Blessing others by actually saying it out loud.
Last week I was blessed by an audible voice.
It wasn’t God’s voice, but it was the truth of God through the lips of a friend.
She’s a rare gift, a woman who speaks the truth of Scripture wisely and appropriately and who lives a life of integrity with her words and actions.
I was surprised by her blessing, because I didn’t realize how much I needed to hear it. It was a balm on my frazzled heart after a worrisome weekend. It was a reminder of who I am in Christ, and who He is in relation to all my worries.
I realized that friends like her are rare for one reason: she understands the impact of speaking a blessing in a culture that feels very free to vent under the guise of “speaking the truth” or tear others apart in private or online.
A few weeks back, I complimented a friend from church. It was a simple thing I mentioned in passing. I said it casually as I walked out to my car in the after-church-mad-dash to find all the kids and get the into the car. She wrote later that my words meant so much to her as she had been discouraged that day and she believed the Lord used me to speak truth into her life. I was surprised that such a small comment could make such a huge impact.
In a world where people use words to manipulate and flatter,
or where Scripture is used as a selfish tool, mis-quoted or mis-applied, or worse, used as a bludgeoning tool for condemnation to people who are under no condemnation,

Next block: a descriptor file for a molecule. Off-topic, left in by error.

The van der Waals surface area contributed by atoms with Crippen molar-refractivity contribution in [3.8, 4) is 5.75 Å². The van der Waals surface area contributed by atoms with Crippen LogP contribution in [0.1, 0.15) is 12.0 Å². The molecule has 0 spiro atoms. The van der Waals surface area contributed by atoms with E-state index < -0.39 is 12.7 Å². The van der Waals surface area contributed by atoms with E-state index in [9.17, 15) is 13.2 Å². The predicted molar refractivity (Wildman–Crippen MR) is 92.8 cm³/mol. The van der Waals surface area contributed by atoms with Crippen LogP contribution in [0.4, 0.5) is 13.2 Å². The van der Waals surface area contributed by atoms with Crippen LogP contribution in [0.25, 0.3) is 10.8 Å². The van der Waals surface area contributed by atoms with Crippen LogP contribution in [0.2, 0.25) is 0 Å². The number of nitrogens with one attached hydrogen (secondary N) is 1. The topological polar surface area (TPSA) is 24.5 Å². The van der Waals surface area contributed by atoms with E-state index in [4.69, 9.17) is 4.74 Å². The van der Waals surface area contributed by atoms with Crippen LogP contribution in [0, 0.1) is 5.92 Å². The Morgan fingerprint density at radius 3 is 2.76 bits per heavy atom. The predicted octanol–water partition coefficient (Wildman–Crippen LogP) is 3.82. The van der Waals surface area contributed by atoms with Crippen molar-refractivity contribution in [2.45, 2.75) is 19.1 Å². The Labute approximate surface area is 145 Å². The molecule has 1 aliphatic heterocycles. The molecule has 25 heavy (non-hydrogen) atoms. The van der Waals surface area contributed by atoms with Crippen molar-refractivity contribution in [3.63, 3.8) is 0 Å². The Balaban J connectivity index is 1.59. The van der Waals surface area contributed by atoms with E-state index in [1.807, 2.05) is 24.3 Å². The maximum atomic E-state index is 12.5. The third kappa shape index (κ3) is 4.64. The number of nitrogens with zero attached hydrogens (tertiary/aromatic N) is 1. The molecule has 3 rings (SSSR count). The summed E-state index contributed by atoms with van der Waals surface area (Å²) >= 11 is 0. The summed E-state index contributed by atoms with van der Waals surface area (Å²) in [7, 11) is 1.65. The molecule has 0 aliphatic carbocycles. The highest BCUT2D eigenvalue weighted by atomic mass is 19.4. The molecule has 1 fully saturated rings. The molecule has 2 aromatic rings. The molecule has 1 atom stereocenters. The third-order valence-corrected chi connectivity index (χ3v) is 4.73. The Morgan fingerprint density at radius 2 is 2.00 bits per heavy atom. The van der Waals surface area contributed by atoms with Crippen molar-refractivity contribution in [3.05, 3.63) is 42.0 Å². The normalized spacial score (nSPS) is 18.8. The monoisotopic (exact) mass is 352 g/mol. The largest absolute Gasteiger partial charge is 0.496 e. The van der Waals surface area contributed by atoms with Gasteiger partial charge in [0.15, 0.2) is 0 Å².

the spoken blessing puts truth on display in the purest sense. It trickles down into our soul and settles there. It’s a balm that heals, blessing-words applied rightly.
My husband taught our church teens about the expected lifestyle of a Christian from 1 Peter and pulled apart this verse:
“Not rendering evil for evil, or railing for railing: but contrariwise blessing; knowing that ye are thereunto called, that ye should inherit a blessing.”
He said that when our enemies curse us, God’s expected response from us is to return a blessing. He mentioned that the word blessing means to eulogize (from the greek word eulogeo ) like we would at a funeral. Speak well of them. We take a step back and try to see the big picture, even if the person is flawed and horrible. We then respond to an insult with a blessing, we ask God to prosper them and help them succeed. Instead of wishing harm, we direct God’s goodness to them audibly.
Which begs the question, who are these blessing-words meant to benefit? Us, the enemy, or God? All three, I think.
- Me: Speaking a blessing after receiving an insult helps propel my heart in the direction of love and peace. It reminds me that I was once a debtor to grace and I’ve been forgiven and must now point others to the Peace-Maker. It helps me make the choice not to let someone elses toxic words have power over me. It places them on God’s “hook” and frees them from my hook. It reminds me that God is the judge and I don’t have the right to pronounce judgment on this person.